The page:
Now, as you know, plants grow stigmas and stamens for purposes of their own. That is their normal way of providing for the seed-children. So a primrose bud that has had its most important parts nibbled out may quite as well not waste its energy in blossoming.
But the fluids of growth pour into such a bud as they do into the others that are whole and sound. The bud responds—not by opening its petals and being a flower, but by staying closed and growing fat and chunky until it is just the sort of cozy nursery to hold a young caterpillar.
So, when you look at a bud of an evening primrose, you can tell by its shape whether a caterpillar has been living inside it. If the bud is long and slender, it should open some evening into a beautiful and fragrant flower. But if it is short and plump, a blossom will never come out of it though something else may.
For there will be a time when the little rascal inside has eaten its fill and must leave. It chews a round doorway through the side of the bud for its escape. Next it spins a filmy cocoon of silk. Within this dainty sleeping bag it changes first to a pupa. A fortnight or so later the pupa, in turn, changes to a sprite of a fringe-winged moth like Tiny, its mother.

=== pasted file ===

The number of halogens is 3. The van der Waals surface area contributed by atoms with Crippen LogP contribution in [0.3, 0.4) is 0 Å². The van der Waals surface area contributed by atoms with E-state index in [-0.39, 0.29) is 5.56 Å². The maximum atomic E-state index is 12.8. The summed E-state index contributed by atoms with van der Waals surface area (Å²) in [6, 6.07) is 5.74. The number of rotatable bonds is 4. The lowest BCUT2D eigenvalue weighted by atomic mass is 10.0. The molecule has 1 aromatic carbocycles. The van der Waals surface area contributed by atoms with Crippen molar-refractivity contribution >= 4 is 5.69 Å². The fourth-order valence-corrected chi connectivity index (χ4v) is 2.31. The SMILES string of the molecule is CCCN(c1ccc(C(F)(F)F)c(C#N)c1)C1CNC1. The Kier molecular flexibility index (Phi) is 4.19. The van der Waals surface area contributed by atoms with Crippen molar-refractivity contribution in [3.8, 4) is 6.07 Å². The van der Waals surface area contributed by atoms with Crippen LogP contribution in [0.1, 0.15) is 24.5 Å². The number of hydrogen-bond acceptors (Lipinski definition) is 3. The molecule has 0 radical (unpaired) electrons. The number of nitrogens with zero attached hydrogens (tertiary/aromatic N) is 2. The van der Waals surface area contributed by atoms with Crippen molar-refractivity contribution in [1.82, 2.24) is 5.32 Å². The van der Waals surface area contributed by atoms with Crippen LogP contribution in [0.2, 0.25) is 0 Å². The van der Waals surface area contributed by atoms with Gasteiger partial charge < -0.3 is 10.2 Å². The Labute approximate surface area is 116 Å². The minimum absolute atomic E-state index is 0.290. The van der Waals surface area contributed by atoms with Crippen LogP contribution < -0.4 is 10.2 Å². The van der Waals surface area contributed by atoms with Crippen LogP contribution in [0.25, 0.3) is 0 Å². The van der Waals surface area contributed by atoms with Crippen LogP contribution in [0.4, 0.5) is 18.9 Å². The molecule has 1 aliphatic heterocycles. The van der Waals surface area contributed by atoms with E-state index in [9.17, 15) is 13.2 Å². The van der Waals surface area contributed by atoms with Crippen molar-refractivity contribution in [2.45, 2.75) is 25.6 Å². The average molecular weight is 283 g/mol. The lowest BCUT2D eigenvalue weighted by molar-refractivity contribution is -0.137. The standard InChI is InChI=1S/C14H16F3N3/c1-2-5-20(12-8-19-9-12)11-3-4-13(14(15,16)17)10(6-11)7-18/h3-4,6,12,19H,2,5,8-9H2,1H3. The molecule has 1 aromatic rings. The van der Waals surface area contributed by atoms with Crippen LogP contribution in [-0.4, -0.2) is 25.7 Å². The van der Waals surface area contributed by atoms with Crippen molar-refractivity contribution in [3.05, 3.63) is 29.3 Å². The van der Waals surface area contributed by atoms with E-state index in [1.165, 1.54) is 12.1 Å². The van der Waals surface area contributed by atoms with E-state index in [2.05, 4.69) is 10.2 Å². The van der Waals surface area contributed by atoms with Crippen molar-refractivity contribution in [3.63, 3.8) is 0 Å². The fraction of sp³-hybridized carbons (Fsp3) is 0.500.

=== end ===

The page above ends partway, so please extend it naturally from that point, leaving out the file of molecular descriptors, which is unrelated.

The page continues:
A moth of a third kind often visits the evening primrose. Her first name is rather long; but her second name is Florida, so we will call her that. Florida's beautiful wings measure a little less than an inch and a quarter across when they are spread wide open. They are pink with pale yellow borders. Like the big humming-bird moth, this lovely creature seeks the blossoms to drink sweet nectar. Like Tiny, with the fringy wings, she comes to lay her eggs.
The young caterpillars which hatch from her eggs are green. At first they nibble holes in the tender buds. When they are older, they cling to the unripe seed-pods, the color of which matches the green of their bodies.